Paris Meets Jane Jacobs, Version 2.0
Sometimes I admit I just scan an article and then post it for the wider audience to absorb. OK … it’s out there. Maybe blame a sense of impulse or maybe even just exuberance when it comes to sharing ideas.
Anyways, I read this article three times and counting now because I’m a big dork with a strange passion for urban planning.
This is an article about Mayor of Paris, Anne Hidalgo; Carlos Moreno, a ‘smart city’ professor at Sorbonne; and Jane Jacobs, the Canadian-American city planner of the 1960s.
I just posted an article about how New York is ranked number 1 when it comes to their impact on the climate (as in the lowest or best). Vast subways, efficient use of space, cycling networks and creative ideas like the High Line.
Not every city has the granite core that Manhattan does allowing for layer upon layer of subways. They don’t even have the limestone core that Paris enjoys … allowing for similar results.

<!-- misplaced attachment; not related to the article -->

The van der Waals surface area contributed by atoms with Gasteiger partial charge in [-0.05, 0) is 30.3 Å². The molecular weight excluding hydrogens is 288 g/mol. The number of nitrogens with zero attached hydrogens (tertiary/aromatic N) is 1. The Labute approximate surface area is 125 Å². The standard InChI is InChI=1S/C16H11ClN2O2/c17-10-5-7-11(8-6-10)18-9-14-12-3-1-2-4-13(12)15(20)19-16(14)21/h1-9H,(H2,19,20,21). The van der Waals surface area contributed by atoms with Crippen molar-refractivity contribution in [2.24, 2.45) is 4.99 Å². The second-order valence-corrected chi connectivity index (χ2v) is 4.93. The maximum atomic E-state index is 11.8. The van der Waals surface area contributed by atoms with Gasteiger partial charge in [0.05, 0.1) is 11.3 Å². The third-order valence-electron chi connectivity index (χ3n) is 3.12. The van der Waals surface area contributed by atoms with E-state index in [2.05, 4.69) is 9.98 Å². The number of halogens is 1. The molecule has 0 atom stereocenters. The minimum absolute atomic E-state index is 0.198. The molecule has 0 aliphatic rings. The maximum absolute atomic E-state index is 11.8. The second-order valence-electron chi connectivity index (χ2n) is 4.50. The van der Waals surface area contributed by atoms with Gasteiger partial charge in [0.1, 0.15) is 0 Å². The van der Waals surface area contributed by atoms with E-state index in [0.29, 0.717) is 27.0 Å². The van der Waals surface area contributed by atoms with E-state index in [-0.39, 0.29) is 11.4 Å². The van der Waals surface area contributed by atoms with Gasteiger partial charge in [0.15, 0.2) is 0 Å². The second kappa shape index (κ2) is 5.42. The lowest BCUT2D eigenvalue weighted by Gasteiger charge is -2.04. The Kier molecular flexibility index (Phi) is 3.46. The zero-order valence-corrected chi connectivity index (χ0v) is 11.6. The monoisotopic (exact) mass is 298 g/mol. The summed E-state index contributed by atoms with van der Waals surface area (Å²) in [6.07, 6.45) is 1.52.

But the plan – the 15 minute city – can be implemented anywhere in the world. And it SHOULD be.
Here are just a few top-level recommendations that come from Hidalgo’s ‘Paris en Commun’ plan:
- Focus on a people-friendly city
- Removing parking space – 72% of them! or 60,000 of the 83,500 on-street parking spaces – in favour of sidewalks and bike lanes
- Pedestrian plazas instead of parkades
- Creation of a ‘segmented city’ that allows for people to experience and obtain most of their needs within 15 minutes of where they live; allowing for green spaces, garden/vegetable plots, local markets and more all within a short walk of your home.
- More ‘nodes’ that allow people to work within a short distance of their home
The words of Moreno are insightful and inspiring:
Moreno observes that cities are “still driven by the paradigm of the oil era and its impact on roads and general urban planning” but that the “era of omnipresent cars” is coming to an end.
“Pervasive petrol-powered transport” has to be designed out, believes Moreno to enable “real quality of life.” He admits his is an “ambitious urban policy” that will require a “radical transformation of our lifestyles.”
It is “about challenging our urban pace of life,” says Moreno.
“Chrono-urbanism must be at the heart of our roadmap for the years to come,” he states.
“Preserving our quality of life requires us to build other relationships between these two essential components of urban life: time and space.”
My take on his comments: we have to stop building cities that revolve around cars.